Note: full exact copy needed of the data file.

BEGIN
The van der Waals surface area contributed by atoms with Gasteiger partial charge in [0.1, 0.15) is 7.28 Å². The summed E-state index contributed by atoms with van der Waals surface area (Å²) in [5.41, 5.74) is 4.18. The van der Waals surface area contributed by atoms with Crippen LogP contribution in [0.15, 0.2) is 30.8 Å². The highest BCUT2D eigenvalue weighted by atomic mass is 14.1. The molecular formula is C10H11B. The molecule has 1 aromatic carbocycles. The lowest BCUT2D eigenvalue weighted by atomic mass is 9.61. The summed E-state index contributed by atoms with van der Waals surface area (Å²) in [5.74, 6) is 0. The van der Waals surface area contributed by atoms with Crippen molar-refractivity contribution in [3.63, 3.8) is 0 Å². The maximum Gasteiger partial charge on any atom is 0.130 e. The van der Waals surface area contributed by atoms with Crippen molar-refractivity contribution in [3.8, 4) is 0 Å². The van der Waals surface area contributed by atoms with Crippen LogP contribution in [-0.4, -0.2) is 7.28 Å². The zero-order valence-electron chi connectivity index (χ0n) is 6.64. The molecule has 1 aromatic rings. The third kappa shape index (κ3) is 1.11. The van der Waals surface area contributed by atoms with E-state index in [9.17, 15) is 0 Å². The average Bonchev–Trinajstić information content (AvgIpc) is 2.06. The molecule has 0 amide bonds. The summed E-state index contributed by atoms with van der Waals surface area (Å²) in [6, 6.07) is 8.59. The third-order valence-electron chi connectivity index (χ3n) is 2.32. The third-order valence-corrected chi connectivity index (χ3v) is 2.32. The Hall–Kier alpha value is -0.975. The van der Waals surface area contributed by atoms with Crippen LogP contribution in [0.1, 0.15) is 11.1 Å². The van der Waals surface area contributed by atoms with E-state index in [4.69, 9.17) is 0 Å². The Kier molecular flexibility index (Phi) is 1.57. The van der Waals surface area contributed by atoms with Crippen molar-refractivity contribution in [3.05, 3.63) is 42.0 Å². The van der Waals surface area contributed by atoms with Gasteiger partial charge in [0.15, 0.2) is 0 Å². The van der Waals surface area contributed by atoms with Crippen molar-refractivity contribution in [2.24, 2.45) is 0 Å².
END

The van der Waals surface area contributed by atoms with Gasteiger partial charge in [0.1, 0.15) is 7.28 Å². The summed E-state index contributed by atoms with van der Waals surface area (Å²) in [5.41, 5.74) is 4.18. The van der Waals surface area contributed by atoms with Crippen LogP contribution in [0.15, 0.2) is 30.8 Å². The highest BCUT2D eigenvalue weighted by atomic mass is 14.1. The molecular formula is C10H11B. The molecule has 1 aromatic carbocycles. The lowest BCUT2D eigenvalue weighted by atomic mass is 9.61. The summed E-state index contributed by atoms with van der Waals surface area (Å²) in [5.74, 6) is 0. The van der Waals surface area contributed by atoms with Crippen molar-refractivity contribution in [3.63, 3.8) is 0 Å². The maximum Gasteiger partial charge on any atom is 0.130 e. The van der Waals surface area contributed by atoms with Crippen molar-refractivity contribution in [3.8, 4) is 0 Å². The van der Waals surface area contributed by atoms with Crippen LogP contribution in [-0.4, -0.2) is 7.28 Å². The zero-order valence-electron chi connectivity index (χ0n) is 6.64. The molecule has 1 aromatic rings. The third kappa shape index (κ3) is 1.11. The van der Waals surface area contributed by atoms with E-state index in [9.17, 15) is 0 Å². The average Bonchev–Trinajstić information content (AvgIpc) is 2.06. The molecule has 0 amide bonds. The summed E-state index contributed by atoms with van der Waals surface area (Å²) in [6, 6.07) is 8.59. The third-order valence-electron chi connectivity index (χ3n) is 2.32. The third-order valence-corrected chi connectivity index (χ3v) is 2.32. The Hall–Kier alpha value is -0.975. The van der Waals surface area contributed by atoms with Crippen LogP contribution in [0.1, 0.15) is 11.1 Å². The van der Waals surface area contributed by atoms with E-state index in [4.69, 9.17) is 0 Å². The Kier molecular flexibility index (Phi) is 1.57. The van der Waals surface area contributed by atoms with Crippen molar-refractivity contribution in [3.05, 3.63) is 42.0 Å². The van der Waals surface area contributed by atoms with Gasteiger partial charge in [0.15, 0.2) is 0 Å². The van der Waals surface area contributed by atoms with Crippen molar-refractivity contribution in [2.24, 2.45) is 0 Å².